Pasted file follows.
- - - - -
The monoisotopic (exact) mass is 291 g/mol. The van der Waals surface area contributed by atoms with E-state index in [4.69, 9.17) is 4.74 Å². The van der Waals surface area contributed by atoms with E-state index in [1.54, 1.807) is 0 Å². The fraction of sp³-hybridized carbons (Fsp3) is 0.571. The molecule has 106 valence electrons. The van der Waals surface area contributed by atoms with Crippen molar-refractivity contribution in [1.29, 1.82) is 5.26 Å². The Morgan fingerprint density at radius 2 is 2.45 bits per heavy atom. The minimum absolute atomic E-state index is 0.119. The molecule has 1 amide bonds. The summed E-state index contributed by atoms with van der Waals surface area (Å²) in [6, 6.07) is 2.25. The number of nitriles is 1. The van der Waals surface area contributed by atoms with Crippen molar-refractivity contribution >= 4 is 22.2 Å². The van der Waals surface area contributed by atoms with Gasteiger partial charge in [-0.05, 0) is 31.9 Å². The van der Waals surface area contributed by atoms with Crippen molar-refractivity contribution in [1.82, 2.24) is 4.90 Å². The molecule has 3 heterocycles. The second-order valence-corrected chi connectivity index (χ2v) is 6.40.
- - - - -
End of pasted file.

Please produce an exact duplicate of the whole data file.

The monoisotopic (exact) mass is 291 g/mol. The van der Waals surface area contributed by atoms with E-state index in [4.69, 9.17) is 4.74 Å². The van der Waals surface area contributed by atoms with E-state index in [1.54, 1.807) is 0 Å². The fraction of sp³-hybridized carbons (Fsp3) is 0.571. The molecule has 106 valence electrons. The van der Waals surface area contributed by atoms with Crippen molar-refractivity contribution in [1.29, 1.82) is 5.26 Å². The Morgan fingerprint density at radius 2 is 2.45 bits per heavy atom. The minimum absolute atomic E-state index is 0.119. The molecule has 1 amide bonds. The summed E-state index contributed by atoms with van der Waals surface area (Å²) in [6, 6.07) is 2.25. The number of nitriles is 1. The van der Waals surface area contributed by atoms with Crippen molar-refractivity contribution >= 4 is 22.2 Å². The van der Waals surface area contributed by atoms with Gasteiger partial charge in [-0.05, 0) is 31.9 Å². The van der Waals surface area contributed by atoms with Crippen molar-refractivity contribution in [1.82, 2.24) is 4.90 Å². The molecule has 3 heterocycles. The second-order valence-corrected chi connectivity index (χ2v) is 6.40.